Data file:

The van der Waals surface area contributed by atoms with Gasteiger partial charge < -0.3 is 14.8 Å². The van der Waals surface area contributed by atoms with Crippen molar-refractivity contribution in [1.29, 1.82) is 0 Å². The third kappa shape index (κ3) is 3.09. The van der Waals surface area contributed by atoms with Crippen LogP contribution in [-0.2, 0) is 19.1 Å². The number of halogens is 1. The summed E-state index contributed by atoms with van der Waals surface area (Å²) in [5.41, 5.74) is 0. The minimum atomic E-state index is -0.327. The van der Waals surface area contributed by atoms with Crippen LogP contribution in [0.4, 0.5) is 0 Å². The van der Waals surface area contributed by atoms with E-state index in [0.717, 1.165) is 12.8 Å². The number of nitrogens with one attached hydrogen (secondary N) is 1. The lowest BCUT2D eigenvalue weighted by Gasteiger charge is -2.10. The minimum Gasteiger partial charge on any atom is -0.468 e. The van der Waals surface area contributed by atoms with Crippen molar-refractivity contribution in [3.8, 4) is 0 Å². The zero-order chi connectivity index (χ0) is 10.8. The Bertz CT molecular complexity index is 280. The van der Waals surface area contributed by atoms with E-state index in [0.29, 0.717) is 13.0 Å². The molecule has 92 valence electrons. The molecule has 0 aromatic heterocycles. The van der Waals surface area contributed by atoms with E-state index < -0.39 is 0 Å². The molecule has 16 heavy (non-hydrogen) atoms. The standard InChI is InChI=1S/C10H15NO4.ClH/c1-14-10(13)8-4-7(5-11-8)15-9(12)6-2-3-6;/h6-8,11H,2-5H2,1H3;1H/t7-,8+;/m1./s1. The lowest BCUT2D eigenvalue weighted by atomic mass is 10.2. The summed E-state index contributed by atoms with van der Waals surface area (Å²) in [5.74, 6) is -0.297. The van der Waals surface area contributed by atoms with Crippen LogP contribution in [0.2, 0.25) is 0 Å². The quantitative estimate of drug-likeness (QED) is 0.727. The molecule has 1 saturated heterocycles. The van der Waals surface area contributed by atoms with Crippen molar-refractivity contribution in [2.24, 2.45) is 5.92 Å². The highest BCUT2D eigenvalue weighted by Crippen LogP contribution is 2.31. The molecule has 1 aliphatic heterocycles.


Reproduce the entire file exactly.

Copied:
The van der Waals surface area contributed by atoms with Gasteiger partial charge < -0.3 is 14.8 Å². The van der Waals surface area contributed by atoms with Crippen molar-refractivity contribution in [1.29, 1.82) is 0 Å². The third kappa shape index (κ3) is 3.09. The van der Waals surface area contributed by atoms with Crippen LogP contribution in [-0.2, 0) is 19.1 Å². The number of halogens is 1. The summed E-state index contributed by atoms with van der Waals surface area (Å²) in [5.41, 5.74) is 0. The minimum atomic E-state index is -0.327. The van der Waals surface area contributed by atoms with Crippen LogP contribution in [0.4, 0.5) is 0 Å². The van der Waals surface area contributed by atoms with E-state index in [0.717, 1.165) is 12.8 Å². The number of nitrogens with one attached hydrogen (secondary N) is 1. The lowest BCUT2D eigenvalue weighted by Gasteiger charge is -2.10. The minimum Gasteiger partial charge on any atom is -0.468 e. The van der Waals surface area contributed by atoms with Crippen molar-refractivity contribution in [3.8, 4) is 0 Å². The zero-order chi connectivity index (χ0) is 10.8. The Bertz CT molecular complexity index is 280. The van der Waals surface area contributed by atoms with E-state index in [0.29, 0.717) is 13.0 Å². The molecule has 92 valence electrons. The molecule has 0 aromatic heterocycles. The van der Waals surface area contributed by atoms with E-state index < -0.39 is 0 Å². The molecule has 16 heavy (non-hydrogen) atoms. The standard InChI is InChI=1S/C10H15NO4.ClH/c1-14-10(13)8-4-7(5-11-8)15-9(12)6-2-3-6;/h6-8,11H,2-5H2,1H3;1H/t7-,8+;/m1./s1. The lowest BCUT2D eigenvalue weighted by atomic mass is 10.2. The summed E-state index contributed by atoms with van der Waals surface area (Å²) in [5.74, 6) is -0.297. The van der Waals surface area contributed by atoms with Crippen LogP contribution in [0.2, 0.25) is 0 Å². The quantitative estimate of drug-likeness (QED) is 0.727. The molecule has 1 saturated heterocycles. The van der Waals surface area contributed by atoms with Crippen molar-refractivity contribution in [2.24, 2.45) is 5.92 Å². The highest BCUT2D eigenvalue weighted by Crippen LogP contribution is 2.31. The molecule has 1 aliphatic heterocycles.